George Eden, better known as Lord Auckland, served as the Governor General of India from 1836 to 1842 and during his term, his sisters, Emily and Fanny Eden, visited their brother in Calcutta and stayed with him in the Governor House. At the initiative of their brother, the work of Eden Garden started during their stay in the city. As the sisters had an inborn liking and love for gardens, they willingly took the responsibility of directing and supervising the general layout of the garden. Initially known as the Auckland Circus Garden, it was later renamed as Eden Garden, in the memory of Eden Sisters.
The Eden Garden in Calcutta is equipped with many attractions, like the Bandstand, the water fountains, Orchid house, Butterfly garden and others. However, the most prominent and unique attraction of the garden is a picturesque Burmese Pagoda, standing in the northern part of the garden and located on an island, almost surrounded by a water body. The Pagoda was originally built in Prome, Myanmar or erstwhile Burma in 1852 by Ma Kin, the widow of Maung Honon, the ex Governor of Prome. It was a prayer hall or pavilion, which housed an image of Buddha, with precious stones encrusted on his forehead.
In 1853, when Lord Dalhousie visited Prome, he decided to shift the beautiful Pagoda to Calcutta for the beautification of the city. Accordingly, it was dismantled by his order and shipped by the East India Company ship, Shway Gong, which reached Calcutta on 29 September 1854. Initially, it was kept in Fort William and later moved to the Eden Garden. It took more than three months by a dozen of Burmese artisans to re erect the pagoda in the garden at a cost of 6,000 Rupees.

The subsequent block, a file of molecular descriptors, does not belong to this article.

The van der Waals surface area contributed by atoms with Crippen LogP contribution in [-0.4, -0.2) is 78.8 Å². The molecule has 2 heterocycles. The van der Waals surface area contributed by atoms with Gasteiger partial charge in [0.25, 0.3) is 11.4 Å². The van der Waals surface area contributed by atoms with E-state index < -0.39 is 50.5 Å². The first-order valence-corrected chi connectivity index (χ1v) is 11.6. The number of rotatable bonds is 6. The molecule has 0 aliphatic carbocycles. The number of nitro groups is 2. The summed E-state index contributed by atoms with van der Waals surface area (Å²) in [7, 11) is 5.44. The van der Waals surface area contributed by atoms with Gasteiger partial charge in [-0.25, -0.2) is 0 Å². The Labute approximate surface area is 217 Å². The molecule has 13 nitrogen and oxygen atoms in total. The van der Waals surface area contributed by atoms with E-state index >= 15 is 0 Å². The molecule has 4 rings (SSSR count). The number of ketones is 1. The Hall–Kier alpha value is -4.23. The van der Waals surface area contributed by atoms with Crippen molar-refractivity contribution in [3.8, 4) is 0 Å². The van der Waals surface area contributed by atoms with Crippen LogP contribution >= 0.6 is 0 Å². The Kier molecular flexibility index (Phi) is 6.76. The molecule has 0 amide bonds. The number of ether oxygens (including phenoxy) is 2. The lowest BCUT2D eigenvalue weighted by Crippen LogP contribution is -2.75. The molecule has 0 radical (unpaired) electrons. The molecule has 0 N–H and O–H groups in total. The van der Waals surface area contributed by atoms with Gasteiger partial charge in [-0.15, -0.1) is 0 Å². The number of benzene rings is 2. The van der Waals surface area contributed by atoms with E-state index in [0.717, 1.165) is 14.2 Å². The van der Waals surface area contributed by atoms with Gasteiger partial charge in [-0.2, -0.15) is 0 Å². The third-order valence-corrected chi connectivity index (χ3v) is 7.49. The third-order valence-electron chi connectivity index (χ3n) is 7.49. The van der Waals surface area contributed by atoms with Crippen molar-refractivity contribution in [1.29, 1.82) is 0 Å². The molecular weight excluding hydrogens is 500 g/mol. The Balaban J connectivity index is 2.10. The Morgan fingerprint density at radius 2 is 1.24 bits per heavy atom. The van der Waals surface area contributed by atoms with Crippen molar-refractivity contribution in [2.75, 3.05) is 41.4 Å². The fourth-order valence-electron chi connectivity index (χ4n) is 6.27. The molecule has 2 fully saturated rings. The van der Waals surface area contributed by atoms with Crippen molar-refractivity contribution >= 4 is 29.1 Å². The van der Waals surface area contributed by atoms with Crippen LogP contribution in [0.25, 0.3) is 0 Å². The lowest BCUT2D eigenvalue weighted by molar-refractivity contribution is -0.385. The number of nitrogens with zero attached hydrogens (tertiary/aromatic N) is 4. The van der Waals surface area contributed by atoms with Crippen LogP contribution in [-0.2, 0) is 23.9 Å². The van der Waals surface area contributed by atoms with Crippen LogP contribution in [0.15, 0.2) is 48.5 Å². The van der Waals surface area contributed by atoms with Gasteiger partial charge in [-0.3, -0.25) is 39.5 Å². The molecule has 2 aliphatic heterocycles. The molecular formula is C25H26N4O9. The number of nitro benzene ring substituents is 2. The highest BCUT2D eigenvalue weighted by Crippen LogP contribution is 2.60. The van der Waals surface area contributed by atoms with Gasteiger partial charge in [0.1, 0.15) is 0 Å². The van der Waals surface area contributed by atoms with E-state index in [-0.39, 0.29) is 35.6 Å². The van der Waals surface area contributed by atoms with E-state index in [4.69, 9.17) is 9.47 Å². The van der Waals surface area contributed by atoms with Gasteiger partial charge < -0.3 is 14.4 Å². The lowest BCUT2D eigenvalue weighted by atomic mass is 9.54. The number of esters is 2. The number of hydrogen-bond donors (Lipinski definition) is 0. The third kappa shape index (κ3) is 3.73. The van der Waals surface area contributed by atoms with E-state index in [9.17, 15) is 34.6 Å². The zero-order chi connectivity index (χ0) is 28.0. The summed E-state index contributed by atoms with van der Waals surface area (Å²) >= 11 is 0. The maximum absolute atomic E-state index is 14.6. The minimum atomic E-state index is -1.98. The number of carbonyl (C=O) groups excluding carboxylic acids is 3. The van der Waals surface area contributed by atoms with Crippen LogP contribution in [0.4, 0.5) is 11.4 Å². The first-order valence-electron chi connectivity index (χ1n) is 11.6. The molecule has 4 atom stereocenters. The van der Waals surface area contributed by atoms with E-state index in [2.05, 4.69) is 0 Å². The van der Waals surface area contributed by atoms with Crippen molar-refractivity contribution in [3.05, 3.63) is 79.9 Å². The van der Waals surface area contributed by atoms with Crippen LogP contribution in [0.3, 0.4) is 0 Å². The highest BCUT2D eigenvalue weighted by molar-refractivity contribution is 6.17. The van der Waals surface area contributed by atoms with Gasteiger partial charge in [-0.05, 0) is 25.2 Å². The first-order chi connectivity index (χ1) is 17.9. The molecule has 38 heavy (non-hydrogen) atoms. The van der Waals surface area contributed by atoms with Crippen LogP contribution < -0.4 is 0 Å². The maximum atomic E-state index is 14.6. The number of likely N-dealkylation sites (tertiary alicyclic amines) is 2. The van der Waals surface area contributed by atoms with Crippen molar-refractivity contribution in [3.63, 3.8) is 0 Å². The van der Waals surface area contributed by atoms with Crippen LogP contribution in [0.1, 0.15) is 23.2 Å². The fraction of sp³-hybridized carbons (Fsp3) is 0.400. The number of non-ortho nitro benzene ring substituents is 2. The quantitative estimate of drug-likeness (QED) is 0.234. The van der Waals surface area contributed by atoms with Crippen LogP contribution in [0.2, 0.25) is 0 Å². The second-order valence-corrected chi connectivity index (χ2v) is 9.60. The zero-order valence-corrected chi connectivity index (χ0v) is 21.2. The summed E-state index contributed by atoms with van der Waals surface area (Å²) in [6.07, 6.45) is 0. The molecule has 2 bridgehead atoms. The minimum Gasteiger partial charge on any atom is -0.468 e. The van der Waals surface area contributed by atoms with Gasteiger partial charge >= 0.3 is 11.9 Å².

Formerly called Tazaung, it is a three tiered Buddhist Shrine. The tiers shorten as it rises up and has a spire on top. Its pillars and eaves are encrusted with intricate and flamboyant wood carvings. Apart from that, the other decorative elements include mythical birds, figures and in the form of haunches of a wild ox known as 'Saing-Baung'.
During 1970, the pagoda was carefully repaired with the help of an expert Nepali artisan from Darjeeling. However, during the later part of the last century, it again needed urgent attention, as it used to look like a picture of decay. Wild plants grew in between the wooden beams and the beautiful woodwork was covered with moss and bird droppings. The giant plaster figures, originally white, became stained with moss and developed cracks. However, finally good sense prevailed, as the pagoda was repaired in 2000. Since the structure of the pagoda was made of Burma teak, logs of identical quality were procured from the government stores. The beams were replaced with steel joists. Layers of wood had to be carefully peeled off to discover the original red-and-gold colour scheme of the structure.
The Eden Gardens, located by the side of River Hoogly, is an ideal place to spend the sultry evenings of Calcutta during the hot summer days.